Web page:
By Wayne Kett
In our superstore we have an amazing collection of ceremonial sword rests; when not being used in processions these resided in the parish Church of each Mayor, past and present.
These sword rests have a fascinating history, and are directly related to the story of Norwich Mayor’s. This story is over 600 years old, and represents centuries of local tradition and governance in Norwich.
When I started studying these sword rests more closely my first instinct was that I wanted to learn about the people they represent.
I thought I would share with you a few interesting facts and stories I have unearthed about the history of Norwich’s Mayors and who they were.
From 1403 until 1835 Norwich appointed a Mayor, this was a position of great power and influence and would have been occupied by a propertied man of significance. In 1835 with the passing of the Municipal Reform Act, much of the power was taken away and the position became increasingly ceremonial and non-political. In 1909 King Edward VII elevated the position to the status of Lord Mayor, one that only 31 UK cities have.
The first mayor of Norwich was William Appleyard, he served 1403/04 and actually lived in the building that now houses our very own Bridewell Museum. 610 years later and the current Lord Mayor of Norwich is Ralph Gayton who will stand down for a new Lord Mayor later this year.
Other Mayor’s of Norwich include:
Robert Bene (1710): Robert Bene ran a local brewing business which he inherited from his father. As well as being Mayor he also served in parliament as a Tory (1710-15). He is buried at St Martin at Oak Church in Norwich where there is a memorial to him. His monument is inscribed:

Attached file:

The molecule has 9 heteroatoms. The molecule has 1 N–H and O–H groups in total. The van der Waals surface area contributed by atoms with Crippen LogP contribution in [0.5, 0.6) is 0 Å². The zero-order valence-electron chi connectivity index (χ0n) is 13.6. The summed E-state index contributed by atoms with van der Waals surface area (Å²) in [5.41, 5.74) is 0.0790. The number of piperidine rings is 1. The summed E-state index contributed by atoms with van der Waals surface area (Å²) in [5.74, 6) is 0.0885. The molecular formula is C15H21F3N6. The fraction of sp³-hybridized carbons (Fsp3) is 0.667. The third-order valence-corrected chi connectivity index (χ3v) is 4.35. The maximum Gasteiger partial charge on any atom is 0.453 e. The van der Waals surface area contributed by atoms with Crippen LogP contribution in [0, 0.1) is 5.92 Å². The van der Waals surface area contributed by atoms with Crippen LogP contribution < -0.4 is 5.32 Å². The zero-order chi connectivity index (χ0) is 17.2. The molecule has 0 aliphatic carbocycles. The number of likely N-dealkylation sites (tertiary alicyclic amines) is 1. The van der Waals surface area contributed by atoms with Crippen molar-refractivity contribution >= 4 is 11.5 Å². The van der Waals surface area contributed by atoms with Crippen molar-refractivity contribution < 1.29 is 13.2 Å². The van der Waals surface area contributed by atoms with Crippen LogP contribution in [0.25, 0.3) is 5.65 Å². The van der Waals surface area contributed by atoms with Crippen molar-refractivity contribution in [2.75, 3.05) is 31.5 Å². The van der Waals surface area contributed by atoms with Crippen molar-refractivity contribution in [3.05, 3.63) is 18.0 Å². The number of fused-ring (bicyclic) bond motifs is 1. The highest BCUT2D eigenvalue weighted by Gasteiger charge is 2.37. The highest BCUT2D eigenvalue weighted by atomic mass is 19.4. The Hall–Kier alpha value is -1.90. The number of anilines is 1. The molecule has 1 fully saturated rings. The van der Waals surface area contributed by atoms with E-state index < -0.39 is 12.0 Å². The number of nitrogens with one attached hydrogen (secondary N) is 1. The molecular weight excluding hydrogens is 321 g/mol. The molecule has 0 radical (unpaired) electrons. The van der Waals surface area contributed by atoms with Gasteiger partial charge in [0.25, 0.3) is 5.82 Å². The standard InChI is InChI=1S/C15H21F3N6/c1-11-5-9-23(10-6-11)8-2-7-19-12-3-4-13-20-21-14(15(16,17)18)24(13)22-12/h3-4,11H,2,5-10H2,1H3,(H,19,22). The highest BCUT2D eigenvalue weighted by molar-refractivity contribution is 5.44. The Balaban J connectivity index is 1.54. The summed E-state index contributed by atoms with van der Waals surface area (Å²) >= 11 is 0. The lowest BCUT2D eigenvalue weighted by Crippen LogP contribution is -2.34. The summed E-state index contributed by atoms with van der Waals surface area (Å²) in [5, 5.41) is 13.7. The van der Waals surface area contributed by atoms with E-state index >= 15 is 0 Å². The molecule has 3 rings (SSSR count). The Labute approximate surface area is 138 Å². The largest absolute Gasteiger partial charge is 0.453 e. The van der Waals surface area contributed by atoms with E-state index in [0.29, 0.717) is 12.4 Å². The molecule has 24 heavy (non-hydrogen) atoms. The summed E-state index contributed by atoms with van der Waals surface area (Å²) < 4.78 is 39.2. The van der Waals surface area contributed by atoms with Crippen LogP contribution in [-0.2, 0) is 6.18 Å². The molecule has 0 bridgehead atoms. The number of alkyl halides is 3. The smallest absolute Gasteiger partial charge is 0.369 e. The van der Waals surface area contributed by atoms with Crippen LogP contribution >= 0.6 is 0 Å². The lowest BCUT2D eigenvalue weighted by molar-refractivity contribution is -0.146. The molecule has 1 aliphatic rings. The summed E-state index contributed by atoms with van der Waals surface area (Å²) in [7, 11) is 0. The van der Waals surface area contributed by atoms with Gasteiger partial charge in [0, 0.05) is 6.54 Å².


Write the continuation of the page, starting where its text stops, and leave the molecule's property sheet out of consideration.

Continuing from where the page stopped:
‘his industry rendered him wealthy; his integrity, liberality and munificence, esteemed; his affection to his friends, and his benevolence to all men, beloved, and his death lamented’
Starling Day (1782 & 1812): Starling was a merchant who went on to found a bank called Starling Day & Son, this fell on hard times and in 1825 had to be bailed out (not just a modern phenomena then!) The bank was based at his house 103 Pottergate. In 1813 Starling Day started a subscription to help poor Russians who were suffering during attacks by Napoleons forces.
Day appears to have been a reluctant mayor, at first stating he did not wish to be considered as he was too old at the age of 78. This did not stop him being voted in. Apparently shocked at his victory “Mr. Day sent a message to St. Peter’s ringers ordering them to cease their triumphant peal, on the ground that he had declared his intention not to serve.” He did eventually relent and was signed into office for a 2nd time on the 16th May 1812.
John Patteson (1788): Patteson was a wealthy man whose father died when he was aged just 9 years old. He subsequently spent time living in Greenwich and then Leipzig before returning to Norfolk. At 19 he inherited his uncle’s estate, and later bought several brewing concerns, owning 17 of Yarmouth’s Public houses. The Patteson name lived on after his death through the brewery, which became Steward & Patteson Ltd in 1895 and traded until 1966 when it was taken over by Watney Mann.
His family history is rather tragic, all seven of his children died before him and his wife Elizabeth. Four of his children died before they were 13. They lost three of their children in the month of August 1796.
Like Robert Bene he also served as an MP, his parliamentary record shows that he spoke out in defense of the slave trade. He also tried to stop a bill that would have levied a tax upon the people of Norwich to contribute towards paving and street lighting.
Every object we hold in our social history collection was at one time important to its owner. It is not always possible to know very much about who these people were. It is fantastic that we can directly link these sword rests to their owners and learn a little about their lives.